Tulalip Tribes sue e-cigarette company, Juul, for illegally targeting youth

Jul 11, 2022, 5:17 PM

JUUL Labs Inc. Virginia tobacco and menthol flavored vaping e-cigarette products are displayed in a...

JUUL Labs Inc. Virginia tobacco and menthol flavored vaping e-cigarette products are displayed in a convenience store on June 23, 2022 in El Segundo, California. (Photo by PATRICK T. FALLON/AFP via Getty Images)

(Photo by PATRICK T. FALLON/AFP via Getty Images)

The Tulalip Tribes of Washington have sued e-cigarette giant Juul Labs Inc. (JLI), alleging the company and its affiliates illegally targeted teenagers across the sovereign Indian nation north of Seattle with deceptive ads about the addictiveness of its product.

The tribes’ 316-page complaint, filed in U.S. District Court in Seattle last week, alleges that JLI and its affiliates “adopted the cigarette industry’s playbook” to hook a new generation of young tribal members on nicotine.

“JLI and the Management Defendants sought to grow the market share of nicotine-addicted e-cigarette users beginning by at least early 2015 through two related schemes,” the complaint read. “First, by designing an unsafe product with a high nicotine content that was intended to addict, or exacerbate the addiction of, its users. Second, by marketing and misbranding that potent product to the broadest possible audience of potential customers, including young people whose addiction would last the longest and be the most profitable for the Defendants.”

As a result, use of Juul’s vaping products “became rampant” among Tulalip tribal youth, with the percentage of 12th graders reportedly consuming nicotine nearly doubling between 2017 and 2018, according to the lawsuit.

Juul delivers nicotine to the bloodstream so efficiently that the company’s engineers explored features to stop users from ingesting too much nicotine too quickly. One idea was to shut down the device for a half hour or more after a certain number of puffs, according to Chenyue Xing, a former Juul scientist.

The concern stemmed from the fact that a Juul – unlike a cigarette – never burns out.

“But upper management rejected the concerns that the scientists raised, and the company never produced an e-cigarette that limited nicotine intake,” the court documents read.

According to the suit, cigarette companies have known for decades that flavored products are key to getting young people to acclimate to nicotine. In a 1972 Brown & Williamson memorandum called “Youth Cigarette – New Concepts,” it specifically noted it is a “well-known fact that teenagers like sweet products.”

A 1979 Lorillard memorandum concluded that younger customers would be “attracted to products with ‘less tobacco taste,’” and even proposed borrowing data from the “Life Savers” candy company to determine which flavors enjoyed the widest appeal among youth.

In 2009, the FDA banned flavored cigarettes (other than menthol) under the Family Smoking Prevention and Tobacco Control Act of 2009. “Flavored cigarettes attract and allure kids into addiction,” Health and Human Services Assistant Secretary Howard Koh, M.D., MPH, said at a news conference announcing the ban.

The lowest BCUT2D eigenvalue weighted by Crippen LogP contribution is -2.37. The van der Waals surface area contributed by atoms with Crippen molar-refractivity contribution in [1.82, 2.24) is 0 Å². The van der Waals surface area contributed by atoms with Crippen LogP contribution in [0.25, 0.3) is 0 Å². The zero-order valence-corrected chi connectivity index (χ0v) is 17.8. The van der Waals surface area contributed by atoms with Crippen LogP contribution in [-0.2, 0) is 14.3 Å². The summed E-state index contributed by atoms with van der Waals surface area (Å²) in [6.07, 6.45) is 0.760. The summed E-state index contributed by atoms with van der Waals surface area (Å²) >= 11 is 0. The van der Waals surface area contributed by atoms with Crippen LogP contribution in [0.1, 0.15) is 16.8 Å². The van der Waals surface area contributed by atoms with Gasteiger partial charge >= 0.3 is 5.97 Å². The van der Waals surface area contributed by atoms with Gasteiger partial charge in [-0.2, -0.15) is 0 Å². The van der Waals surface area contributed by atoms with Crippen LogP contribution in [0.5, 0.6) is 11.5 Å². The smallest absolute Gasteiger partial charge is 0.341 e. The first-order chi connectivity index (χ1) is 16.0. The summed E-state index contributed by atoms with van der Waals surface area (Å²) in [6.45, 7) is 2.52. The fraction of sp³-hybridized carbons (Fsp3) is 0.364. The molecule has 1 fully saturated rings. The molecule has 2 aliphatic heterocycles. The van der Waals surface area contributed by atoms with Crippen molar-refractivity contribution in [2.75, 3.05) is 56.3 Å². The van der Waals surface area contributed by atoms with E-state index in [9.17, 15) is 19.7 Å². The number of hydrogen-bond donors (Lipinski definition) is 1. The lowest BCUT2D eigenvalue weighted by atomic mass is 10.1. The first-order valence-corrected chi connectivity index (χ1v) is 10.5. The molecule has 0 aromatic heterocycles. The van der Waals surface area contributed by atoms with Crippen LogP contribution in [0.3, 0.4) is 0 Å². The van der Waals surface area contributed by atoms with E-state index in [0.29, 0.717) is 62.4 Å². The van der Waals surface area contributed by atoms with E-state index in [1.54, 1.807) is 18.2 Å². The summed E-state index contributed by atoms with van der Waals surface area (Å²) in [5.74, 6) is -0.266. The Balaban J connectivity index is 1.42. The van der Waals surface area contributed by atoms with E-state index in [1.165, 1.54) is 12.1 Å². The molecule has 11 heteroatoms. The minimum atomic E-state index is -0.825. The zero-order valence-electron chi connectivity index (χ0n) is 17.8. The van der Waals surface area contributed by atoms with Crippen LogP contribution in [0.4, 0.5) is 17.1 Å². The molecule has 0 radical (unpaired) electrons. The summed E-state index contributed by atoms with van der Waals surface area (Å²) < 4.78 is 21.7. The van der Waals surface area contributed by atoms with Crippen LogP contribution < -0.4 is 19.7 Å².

In January 2020, the FDA banned flavored e-cigarette pods, other than “Tobacco” and “Menthol” flavors, in response to “epidemic levels of youth use of e-cigarettes” because these products are “so appealing” to children.

FDA bans Juul e-cigarettes tied to teen vaping surge

Alongside using kid-friendly flavors, JLI’s design is slick and high-tech, which makes it appealing to youth. Cited as the “iPhone of e-cigarettes,” JLI co-founder Adam Bowen drew on his experience as a design engineer at Apple Inc. to make JUUL resonate with Apple’s popular aesthetics. This high-tech style made JUULs look “more like a cool gadget and less like a drug delivery device,” the suit read.

In 2018, then Surgeon General Jerome Adams issued a statement against e-cigarettes when operated by younger users.

“The recent surge in e-cigarette use among youth, which has been fueled by new types of e-cigarettes that have recently entered the market, is a cause for great concern,” Adams said in a prepared statement. “We must take action now to protect the health of our nation’s young people.”

In April, Washington Attorney General Bob Ferguson announced that JLI must pay $22.5 million to resolve Ferguson’s lawsuit against the e-cigarette company. The lawsuit asserts that Juul violated the law when it designed and marketed its products to appeal to underage consumers and deceived consumers about the addictiveness of its product.

JUUL to pay Washington state $22.5 million over unlawful advertising directed toward kids

JLI admitted no wrongdoing, but paid the $22.5 million in a settlement with the state. It was the fourth such settlement with states by the company. In November 2021, JLI settled for $14.5 million with state prosecutors in Arizona, just months after agreeing to pay $40 million in North Carolina.

In a statement posted online in April, the company said its settlement with Washington and other states was “another step in our ongoing effort to reset our company and resolve issues from the past.”

“The terms of the settlement are consistent with our current business practices and past agreements to help combat underage use while offering adult smokers access to our products as they transition away from combustible cigarettes,” the statement read.

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Tulalip Tribes sue e-cigarette company, Juul, for illegally targeting youth